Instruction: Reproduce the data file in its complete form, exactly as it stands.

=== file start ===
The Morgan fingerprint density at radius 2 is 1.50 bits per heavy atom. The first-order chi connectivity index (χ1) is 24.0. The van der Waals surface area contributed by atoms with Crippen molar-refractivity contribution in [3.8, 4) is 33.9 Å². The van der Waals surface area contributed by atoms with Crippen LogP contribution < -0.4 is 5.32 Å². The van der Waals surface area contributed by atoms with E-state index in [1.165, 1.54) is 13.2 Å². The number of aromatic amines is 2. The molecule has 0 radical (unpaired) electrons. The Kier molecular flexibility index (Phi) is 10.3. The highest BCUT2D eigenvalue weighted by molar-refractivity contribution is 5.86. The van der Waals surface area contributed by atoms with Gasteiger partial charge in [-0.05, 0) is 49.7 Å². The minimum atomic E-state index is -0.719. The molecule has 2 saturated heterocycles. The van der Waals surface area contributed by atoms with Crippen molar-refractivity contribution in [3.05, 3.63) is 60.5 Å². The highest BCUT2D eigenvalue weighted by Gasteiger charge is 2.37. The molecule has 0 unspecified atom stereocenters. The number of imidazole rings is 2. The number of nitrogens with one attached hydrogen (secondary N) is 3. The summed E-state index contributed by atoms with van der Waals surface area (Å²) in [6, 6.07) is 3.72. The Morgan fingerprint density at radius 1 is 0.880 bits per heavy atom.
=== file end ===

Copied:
The Morgan fingerprint density at radius 2 is 1.50 bits per heavy atom. The first-order chi connectivity index (χ1) is 24.0. The van der Waals surface area contributed by atoms with Crippen molar-refractivity contribution in [3.8, 4) is 33.9 Å². The van der Waals surface area contributed by atoms with Crippen LogP contribution < -0.4 is 5.32 Å². The van der Waals surface area contributed by atoms with E-state index in [1.165, 1.54) is 13.2 Å². The number of aromatic amines is 2. The molecule has 0 radical (unpaired) electrons. The Kier molecular flexibility index (Phi) is 10.3. The highest BCUT2D eigenvalue weighted by molar-refractivity contribution is 5.86. The van der Waals surface area contributed by atoms with Gasteiger partial charge in [-0.05, 0) is 49.7 Å². The minimum atomic E-state index is -0.719. The molecule has 2 saturated heterocycles. The van der Waals surface area contributed by atoms with Crippen molar-refractivity contribution in [3.05, 3.63) is 60.5 Å². The highest BCUT2D eigenvalue weighted by Gasteiger charge is 2.37. The molecule has 0 unspecified atom stereocenters. The number of imidazole rings is 2. The number of nitrogens with one attached hydrogen (secondary N) is 3. The summed E-state index contributed by atoms with van der Waals surface area (Å²) in [6, 6.07) is 3.72. The Morgan fingerprint density at radius 1 is 0.880 bits per heavy atom.